Union threatens BBC strike action over pension plans
The National Union of Journalists (NUJ) is set to ballot its members for strike action over the BBC's proposed pension changes.
Union representatives say the ballot will go ahead unless the BBC guarantees by 21 July that the value of pensions already earned will be protected.
The BBC announced plans last month to overhaul its pension scheme in an attempt to tackle a £2bn deficit.
The plans include capping pensionable pay growth at 1% from April 2011.
The limits would apply even if that employee gets a substantial pay rise.
From 1 December, members of the existing final-salary scheme will also have the choice of continuing to contribute to the final-salary scheme or of paying into a new defined-contribution plan.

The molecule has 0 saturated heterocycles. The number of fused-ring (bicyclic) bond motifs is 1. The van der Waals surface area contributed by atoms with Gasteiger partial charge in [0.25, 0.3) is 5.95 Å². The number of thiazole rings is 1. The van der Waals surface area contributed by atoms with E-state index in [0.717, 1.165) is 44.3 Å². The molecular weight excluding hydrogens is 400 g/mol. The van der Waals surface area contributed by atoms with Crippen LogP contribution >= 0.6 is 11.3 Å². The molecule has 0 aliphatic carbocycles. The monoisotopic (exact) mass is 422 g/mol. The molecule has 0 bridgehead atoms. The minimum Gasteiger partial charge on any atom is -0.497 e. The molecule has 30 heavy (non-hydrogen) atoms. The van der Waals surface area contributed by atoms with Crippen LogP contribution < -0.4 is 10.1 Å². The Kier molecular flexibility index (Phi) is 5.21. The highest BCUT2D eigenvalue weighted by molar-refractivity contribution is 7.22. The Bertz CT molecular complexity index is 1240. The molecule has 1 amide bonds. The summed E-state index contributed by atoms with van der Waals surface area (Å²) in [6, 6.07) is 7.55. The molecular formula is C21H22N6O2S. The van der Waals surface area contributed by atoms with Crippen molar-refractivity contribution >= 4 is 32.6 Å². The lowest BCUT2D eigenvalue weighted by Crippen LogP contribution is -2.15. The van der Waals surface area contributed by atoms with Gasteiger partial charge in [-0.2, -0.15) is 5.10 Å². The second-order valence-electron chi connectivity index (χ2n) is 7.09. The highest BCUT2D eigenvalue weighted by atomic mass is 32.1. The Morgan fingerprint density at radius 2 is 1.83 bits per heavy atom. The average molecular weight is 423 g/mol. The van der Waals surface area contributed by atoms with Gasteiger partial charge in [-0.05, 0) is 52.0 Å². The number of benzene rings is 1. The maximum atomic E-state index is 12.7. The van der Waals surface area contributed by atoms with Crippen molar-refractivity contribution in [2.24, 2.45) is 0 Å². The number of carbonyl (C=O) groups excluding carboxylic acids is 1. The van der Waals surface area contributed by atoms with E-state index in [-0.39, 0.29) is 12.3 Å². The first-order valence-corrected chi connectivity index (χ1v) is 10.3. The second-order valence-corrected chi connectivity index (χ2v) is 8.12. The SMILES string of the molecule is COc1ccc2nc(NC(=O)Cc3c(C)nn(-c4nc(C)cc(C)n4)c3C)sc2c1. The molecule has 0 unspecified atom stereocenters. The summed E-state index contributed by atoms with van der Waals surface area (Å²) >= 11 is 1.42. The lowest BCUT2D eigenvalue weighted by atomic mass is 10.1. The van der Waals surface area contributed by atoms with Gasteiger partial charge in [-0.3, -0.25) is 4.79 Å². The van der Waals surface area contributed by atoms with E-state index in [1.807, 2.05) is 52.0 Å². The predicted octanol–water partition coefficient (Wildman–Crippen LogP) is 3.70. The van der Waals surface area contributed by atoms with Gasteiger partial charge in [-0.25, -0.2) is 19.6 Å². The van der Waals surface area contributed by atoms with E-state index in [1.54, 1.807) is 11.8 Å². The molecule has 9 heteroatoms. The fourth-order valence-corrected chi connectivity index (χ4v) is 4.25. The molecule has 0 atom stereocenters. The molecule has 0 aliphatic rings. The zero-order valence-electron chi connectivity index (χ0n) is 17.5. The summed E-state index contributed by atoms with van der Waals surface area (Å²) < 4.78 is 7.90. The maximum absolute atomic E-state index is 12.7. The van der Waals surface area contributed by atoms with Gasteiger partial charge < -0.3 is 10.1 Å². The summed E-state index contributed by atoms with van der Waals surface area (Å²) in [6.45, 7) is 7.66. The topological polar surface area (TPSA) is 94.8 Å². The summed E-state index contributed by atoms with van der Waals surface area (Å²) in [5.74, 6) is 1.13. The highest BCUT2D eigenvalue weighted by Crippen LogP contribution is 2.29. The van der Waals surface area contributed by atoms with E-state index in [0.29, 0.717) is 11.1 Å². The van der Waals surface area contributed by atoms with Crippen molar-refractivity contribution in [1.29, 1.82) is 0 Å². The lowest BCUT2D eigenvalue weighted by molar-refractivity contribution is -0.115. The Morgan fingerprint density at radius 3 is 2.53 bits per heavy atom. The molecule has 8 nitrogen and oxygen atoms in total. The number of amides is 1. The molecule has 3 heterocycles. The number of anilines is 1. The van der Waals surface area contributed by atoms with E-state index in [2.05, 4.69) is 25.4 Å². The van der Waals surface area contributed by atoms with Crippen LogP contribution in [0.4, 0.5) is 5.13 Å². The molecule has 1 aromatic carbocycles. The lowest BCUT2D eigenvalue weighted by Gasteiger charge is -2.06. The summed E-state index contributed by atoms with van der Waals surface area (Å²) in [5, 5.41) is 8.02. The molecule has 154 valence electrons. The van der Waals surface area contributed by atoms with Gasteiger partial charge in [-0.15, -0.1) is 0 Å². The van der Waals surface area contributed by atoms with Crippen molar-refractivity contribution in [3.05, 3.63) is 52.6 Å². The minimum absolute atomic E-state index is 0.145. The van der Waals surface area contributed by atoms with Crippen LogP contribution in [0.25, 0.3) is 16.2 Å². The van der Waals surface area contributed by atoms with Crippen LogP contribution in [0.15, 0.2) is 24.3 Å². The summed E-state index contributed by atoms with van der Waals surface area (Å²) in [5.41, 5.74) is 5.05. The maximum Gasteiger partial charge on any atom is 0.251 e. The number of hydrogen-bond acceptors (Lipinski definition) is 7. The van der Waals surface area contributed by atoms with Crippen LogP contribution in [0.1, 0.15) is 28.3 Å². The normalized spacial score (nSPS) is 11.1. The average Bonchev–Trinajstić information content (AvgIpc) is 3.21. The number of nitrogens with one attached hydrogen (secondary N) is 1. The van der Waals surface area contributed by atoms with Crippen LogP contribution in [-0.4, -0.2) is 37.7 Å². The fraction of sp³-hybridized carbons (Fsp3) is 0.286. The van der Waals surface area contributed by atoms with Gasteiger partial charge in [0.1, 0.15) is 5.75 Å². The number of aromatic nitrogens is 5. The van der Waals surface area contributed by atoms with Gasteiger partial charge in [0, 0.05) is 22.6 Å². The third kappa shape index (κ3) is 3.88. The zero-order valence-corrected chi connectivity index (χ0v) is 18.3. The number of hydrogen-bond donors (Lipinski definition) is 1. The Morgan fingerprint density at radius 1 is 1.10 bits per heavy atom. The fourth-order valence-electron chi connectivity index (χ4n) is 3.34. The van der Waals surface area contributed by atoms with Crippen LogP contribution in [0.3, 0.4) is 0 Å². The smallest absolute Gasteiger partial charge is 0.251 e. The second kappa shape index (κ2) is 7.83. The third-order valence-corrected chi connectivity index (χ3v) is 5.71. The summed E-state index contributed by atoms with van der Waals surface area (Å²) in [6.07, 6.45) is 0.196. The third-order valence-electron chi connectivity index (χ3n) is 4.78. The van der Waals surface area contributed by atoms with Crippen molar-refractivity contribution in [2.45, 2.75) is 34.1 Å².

The BBC's proposals are subject to a three-month consultation period.
"This is nothing short of a pensions robbery which has provoked unprecedented anger and resentment amongst staff across the BBC", said NUJ general secretary Jeremy Dear.
"While managers can look forward to gold-plated pensions, thousands of BBC staff will be left significantly worse off in retirement. The BBC has broken its promises to staff and is undermining the value of people's pensions," he added.
A BBC spokesman said: "We know that staff have concerns about the proposed changes to the pension scheme, and we will listen and try to address these during the consultation period."
The corporation has planned more than 120 briefing sessions with senior managers during which staff can express their opinions on the pension plans.
The BBC's director general Mark Thompson has said overhauling the corporation's pension scheme is "by far the toughest thing we have had to do in recent years".